‘We’re Here to Help’ reviews and links

Note: this post originally appeared on ‘Douglas to Dancing’, a blog I maintained from 2007-9 on the ACT New Zealand political party. The blog was an extension of the thesis I wrote about the Act Party in 2007, From Douglas to Dancing: explaining the lack of success of ACT New Zealand and evaluating its future prospects (PDF).

I keep meaning to write a fuller post on Craig Heatley, seeing he generated some discussion in the comments in a post a few days ago. Until I get around to that, here are some reviews and links of We’re Here to Help. I still haven’t seen the film yet, but hope to do so soon. The reviews I have found are universally positive and usually take the view that the film is non-partisan and is a classic example of the proverbial “little guy” taking on the big guns and winning.

For example, back in October, David Farrar of Kiwiblog fame wrote one of the first reviews:

It wasn’t really an anti IRD film. They showed some good guys from the IRD also. It was a film really about bullies, and abuse of power. At times a sad film as Henderson is bankrupted and his partner leaves him. And finally a film with a wicked ending as we see the IRD Head Office in Christchurch renamed Henderson House. Definitely worth going to.

Also a few weeks ago, Deborah Coddington managed to turn her Herald on Sunday column on Henderson into a diatribe against Al Gore:

In England the liberals decided An Inconvenient Truth should be screened in every school to teach pupils about global warming, until a rational judge ordered accompanying riders to point out the film’s big green lies. In New Zealand, the film of Henderson’s fight should be freely screened as an inspiration to youngsters to challenge authority, especially when it comes in the name of government and is here to help.The big difference between these two films is that Henderson’s, scarily, is true, whereas Al Gore’s should have received the Nobel Prize for fiction. But all is not lost, I hear the Nobel committee is about to receive a growling from Dr Muriel Newman, who’s written telling them to withdraw the award. They should, in Henderson’s words, be very afraid.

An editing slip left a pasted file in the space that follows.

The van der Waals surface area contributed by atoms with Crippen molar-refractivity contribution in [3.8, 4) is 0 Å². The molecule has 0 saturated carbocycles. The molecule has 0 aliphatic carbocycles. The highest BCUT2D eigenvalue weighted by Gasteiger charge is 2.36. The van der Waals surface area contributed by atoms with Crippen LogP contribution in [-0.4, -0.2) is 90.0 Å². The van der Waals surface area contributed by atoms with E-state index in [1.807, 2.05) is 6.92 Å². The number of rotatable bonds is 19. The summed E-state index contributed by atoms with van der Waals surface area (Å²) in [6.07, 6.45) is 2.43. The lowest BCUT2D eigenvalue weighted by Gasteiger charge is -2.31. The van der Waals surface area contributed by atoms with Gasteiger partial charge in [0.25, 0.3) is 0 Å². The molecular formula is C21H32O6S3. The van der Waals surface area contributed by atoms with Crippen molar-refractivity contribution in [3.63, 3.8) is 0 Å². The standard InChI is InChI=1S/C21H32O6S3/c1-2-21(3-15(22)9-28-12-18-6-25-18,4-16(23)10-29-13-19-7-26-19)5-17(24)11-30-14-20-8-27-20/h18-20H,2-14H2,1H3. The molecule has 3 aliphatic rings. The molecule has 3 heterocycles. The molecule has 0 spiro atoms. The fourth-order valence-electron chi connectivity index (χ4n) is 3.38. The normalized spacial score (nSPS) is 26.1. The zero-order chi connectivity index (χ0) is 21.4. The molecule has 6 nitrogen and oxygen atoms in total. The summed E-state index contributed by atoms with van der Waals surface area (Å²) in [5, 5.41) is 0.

I like this bit from Coddington, not because of what she says about Henderson, but because of her disparaging use of the term “liberal”. In my dissertation, I looked at the confusion caused by ACT’s use of the term liberal in its tagline “The Liberal Party”. ACT intended this to indicate the classical liberal sense, but many people (and from the above quotation, Coddington herself) would interpret it in the American fashion and equate it with “left-wing”. One of the first real reviews was published in today’s Sunday Star-Times (read it now, before good old Fairfax shifts it to its walled and locked garden), which is a little less enthusiastic about the film, giving it 3 stars:

Doubtless it’s pretty much as it happened (Henderson began taping meetings), but I wondered if it was less Kafkaesque than Keystone Komptrollers: Henderson sent in a sexy woman for a refund; IRD guy tried to flirt but messed it up; Henderson made a threat; IRD bods thought he’s a developer, how many aren’t dodgy?; IRD started fishing. Petty revenge, then incompetence, delay and cover-up. Sounds like a tragedy in the making. THE PITCH: We’re here to hinder. WATCH OUT FOR: Hurst’s fat suit.

Michael Hurst, of course, plays Rodney Hide.And in Saturday’s Otago Daily Times (10/11/07, p. 56, not online), reviewer Christine Powley gives the film 5 stars:

In an American movie, there would be the courtroom scene where Julia Roberts stands up and says you can not do this to this good man, remember truth, puppy dogs and the American way. Everyone would have a good weep and the crusty old judge would dismiss the charges. Here, Dave is a stubborn battler who refuses to do the sensible thing and give in. He knows he has done nothing wrong and he will not let up until the tax department admits it. Watching him fight The Man is good fun.

For a backgrounder on the film, check out the New Zealand Herald story: Man’s battle with Inland Revenue becomes taxpayer-funded movie.

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